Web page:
Leeuwenhoek prize lecture by Professor Robert Webster FRS, St Jude Children's Research Hospital, Memphis, USA
Where do the pandemic influenza viruses come from and why did experts fail to predict the severity of the 2009 pandemic? When the virus was characterised as an H1N1 influenza virus related to the 1918 Spanish influenza virus that killed between 20-40 million people globally, the possibility existed for a similar catastrophe. However to date, the 2009 H1N1 pandemic influenza has been much less severe than the 1918 Spanish influenza.
The success factors with influenza are the availability of anti-influenza drugs and improved vaccines. Was the stockpiling of drugs and vaccines a waste of resources? The lesson learned is that influenza viruses will continue to humble scientists; while predicting which influenza viruses will acquire pandemic potential in humans is unlikely, surveillance in healthy pigs may provide early warning. It is probable that in the future, predictions on the severity of a pandemic will be possible.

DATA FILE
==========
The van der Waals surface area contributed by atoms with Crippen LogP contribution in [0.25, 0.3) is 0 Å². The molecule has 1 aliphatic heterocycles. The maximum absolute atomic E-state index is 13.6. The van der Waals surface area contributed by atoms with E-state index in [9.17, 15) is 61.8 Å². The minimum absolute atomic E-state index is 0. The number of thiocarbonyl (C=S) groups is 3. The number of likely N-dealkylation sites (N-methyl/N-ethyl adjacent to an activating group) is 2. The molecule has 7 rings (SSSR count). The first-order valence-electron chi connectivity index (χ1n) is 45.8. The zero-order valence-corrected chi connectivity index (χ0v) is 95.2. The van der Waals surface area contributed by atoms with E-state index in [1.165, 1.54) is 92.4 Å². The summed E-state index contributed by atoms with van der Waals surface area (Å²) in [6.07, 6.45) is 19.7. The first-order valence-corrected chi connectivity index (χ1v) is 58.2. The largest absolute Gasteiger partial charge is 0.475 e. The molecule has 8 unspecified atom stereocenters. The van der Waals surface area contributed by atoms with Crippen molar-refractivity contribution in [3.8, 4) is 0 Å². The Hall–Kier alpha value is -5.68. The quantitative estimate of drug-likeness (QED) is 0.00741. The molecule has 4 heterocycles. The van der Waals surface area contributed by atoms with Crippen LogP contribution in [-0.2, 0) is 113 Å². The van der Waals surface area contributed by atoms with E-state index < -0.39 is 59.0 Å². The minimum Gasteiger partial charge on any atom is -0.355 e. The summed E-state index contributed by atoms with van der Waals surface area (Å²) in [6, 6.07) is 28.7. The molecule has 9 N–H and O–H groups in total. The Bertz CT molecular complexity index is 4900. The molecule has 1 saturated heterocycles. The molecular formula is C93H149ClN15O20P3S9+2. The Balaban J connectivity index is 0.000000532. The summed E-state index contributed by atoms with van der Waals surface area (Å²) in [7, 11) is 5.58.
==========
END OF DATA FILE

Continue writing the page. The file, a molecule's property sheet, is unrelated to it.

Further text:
It is likely that influenza will continue to ‘cuckoo’ the experts.
Professor Robert Webster FRS established the Center of Excellence programme for Influenza Research and Surveillance at St Jude Children's Research Hospital, Memphis, USA, where he is also a Professor in the Division of Virology; Department of Infectious Diseases
The Leeuwenhoek Lecture, named after the great Dutch microscopist, Antony van Leeuwenhoek, was established to recognise excellence in the field of microbiology. It also now includes excellence in bacteriology, virology, mycology and parasitology, and microscopy. Originally held on an annual basis, the lecture is now given triennially.